You may have to either determine the lower fair market value after the disaster or calculate an adjusted cost basis for determining your actual loss, depending on whether you've experienced partial or full destruction of your property.
You must deduct the loss in the tax year when it happened. This means that the disaster loss occurred in 2021 for the tax return you're filing in 2022. You can file an amended return for the previous tax year if you found you qualified for the deduction and didn't claim it.
Determining Your Casualty Loss
Determining your casualty loss usually requires finding documentation, getting appraisals and doing a lot of math. The IRS provides Publication 584 (Casualty, Disaster and Theft Loss Workbook) because this can get tricky. The publication includes some tables you can fill out to list information for each loss and go through a series of calculations to get a total value.
There are sheets for common rooms in a house where you can list possessions lost or damaged along with their original cost, insurance reimbursement, any gain and their fair market values before and after the casualty. There are calculations that involve determining whether the original cost or lowered fair market value is smaller for each item. Take the smaller number and subtract the insurance proceeds. You end up with a gain for which you must account if you were reimbursed for more than the loss.
There's also a worksheet that helps you determine your home's cost basis or adjusted basis. You must complete this when your home itself faced damage or destruction. This involves starting with the home's purchase price, subtracting seller-paid points then adding various items such as survey fees, additions, title insurance, closing costs and special tax assessments. You get to deduct depreciation from the amount to get a final cost at the end.
Deciding to Deduct Casualty Losses
You must subtract $100 from the final amount and check whether your losses meet the 10 percent AGI threshold when you total up your losses after reimbursements. Whatever remains after that subtraction would be your deductible casualty loss.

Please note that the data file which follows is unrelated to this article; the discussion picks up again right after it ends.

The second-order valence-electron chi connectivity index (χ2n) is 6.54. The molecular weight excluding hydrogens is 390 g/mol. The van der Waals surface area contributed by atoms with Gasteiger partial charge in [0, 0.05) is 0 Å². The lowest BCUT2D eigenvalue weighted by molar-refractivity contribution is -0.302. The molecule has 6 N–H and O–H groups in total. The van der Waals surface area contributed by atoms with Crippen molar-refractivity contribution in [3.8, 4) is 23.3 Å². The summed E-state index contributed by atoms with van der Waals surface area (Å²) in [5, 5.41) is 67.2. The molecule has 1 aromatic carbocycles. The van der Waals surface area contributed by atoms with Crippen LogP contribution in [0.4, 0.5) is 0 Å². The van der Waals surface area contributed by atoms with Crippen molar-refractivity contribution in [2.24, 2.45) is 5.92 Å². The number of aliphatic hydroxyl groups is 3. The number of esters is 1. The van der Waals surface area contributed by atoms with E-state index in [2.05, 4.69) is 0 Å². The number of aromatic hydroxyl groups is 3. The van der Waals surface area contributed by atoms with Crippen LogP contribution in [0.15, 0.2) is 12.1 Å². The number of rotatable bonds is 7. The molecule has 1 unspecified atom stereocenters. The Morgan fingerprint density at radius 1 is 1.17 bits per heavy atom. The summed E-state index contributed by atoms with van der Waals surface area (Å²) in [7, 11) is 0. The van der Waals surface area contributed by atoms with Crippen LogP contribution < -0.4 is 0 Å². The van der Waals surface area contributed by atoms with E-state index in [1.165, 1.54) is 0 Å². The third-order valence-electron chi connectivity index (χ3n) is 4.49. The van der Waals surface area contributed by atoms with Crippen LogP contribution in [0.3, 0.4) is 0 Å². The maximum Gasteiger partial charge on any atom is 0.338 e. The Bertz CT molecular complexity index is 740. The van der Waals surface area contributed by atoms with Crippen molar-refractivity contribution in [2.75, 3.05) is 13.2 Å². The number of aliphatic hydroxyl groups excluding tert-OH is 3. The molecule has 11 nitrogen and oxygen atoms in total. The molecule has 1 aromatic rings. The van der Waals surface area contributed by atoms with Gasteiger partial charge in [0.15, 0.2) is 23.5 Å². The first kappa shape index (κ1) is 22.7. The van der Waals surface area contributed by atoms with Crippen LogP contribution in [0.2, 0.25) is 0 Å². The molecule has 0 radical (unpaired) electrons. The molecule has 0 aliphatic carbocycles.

You should also check whether it's worth taking the deduction, especially given the reduction required for AGI. You might find that you can only deduct a loss of a few thousand dollars if you continue with itemized deductions. That would be less beneficial than claiming a standard deduction. These deductions are $12,550 for single taxpayers, $25,100 for those who are married and file joint returns, and $18,800 for taxpayers who qualify as head of household as of tax year 2021. You're paying tax to the IRS on more income than you have to if all your itemized deductions don't exceed the applicable amount for your filing status.
Meet with a tax professional who can help you discover any other itemized deductions you might qualify for and who can help you make the best decision. Other available deductions include charity gifts, mortgage interest, taxes and medical expenses. These other itemized deductions have their own rules and limits, so it can definitely be worth it to consult with a professional.
Filling Out Form 4684
You must fill out Form 4684 (Casualties and Thefts) if you've decided to move forward with deducting casualty losses and you qualify to do so. You can consult the form's instructions for more details on each line item.
Enter the information in Section A, which covers personal use property. You can report up to four properties impacted by the incident, such as your home and car. You'll then report the result on Schedule A, which calculates all your itemized deductions, and transfer that total to your Form 1040 tax return.
Make sure you have written proof of the property values, losses and reimbursements to provide accurate information. And while working on Form 4684,
Here's a quick look at what you can expect to report on this form:
- FEMA disaster declaration number
- Description of each property including location and acquisition date
- Cost basis for each property
- Any recovery payments, such as insurance proceeds alongside any gains resulting from the incident
- The property's fair market value before and after the disaster
Do the calculations to account for reimbursements and gains, take off the $100 required and make a final determination based on your AGI and the 10 percent threshold. You get your final amount for the itemized deduction on line 18.
Getting Your Casualty Loss Deduction
You can simply write your standard deduction amount on your 2021 Form 1040 tax return on line 12a if it appears that your casualty loss deduction along with other itemized expenses won't exceed your standard deduction. Otherwise, enter the total of your itemized deductions from Schedule A.
- FEMA: Declared Disasters
- IRS: Casualties and Thefts
- Cherry Bekaert: New Casualty Loss Rules Under TCJA
- IRS: Topic No. 515 Casualty, Disaster, and Theft Losses
- AICPA: Casualty Loss and Disaster Relief
- IRS: Publication 584 Casualty, Disaster, and Theft Loss Workbook
- IRS: 2021 Form 1040 U.S. Individual Income Tax Return
- IRS: 2021 Instructions for Form 4684
- IRS: 2021 Schedule A Itemized Deductions
- IRS: 2021 Instructions for Schedule A
Ashley Donohoe has written about business and technology topics since 2010. Having a Master of Business Administration degree, bookkeeping certification and experience running a small business and doing tax returns, she is knowledgeable about the tax issues individuals and businesses face. Other places featuring her business writing include Zacks, JobHero, LoveToKnow, Bizfluent, Chron and Study.com.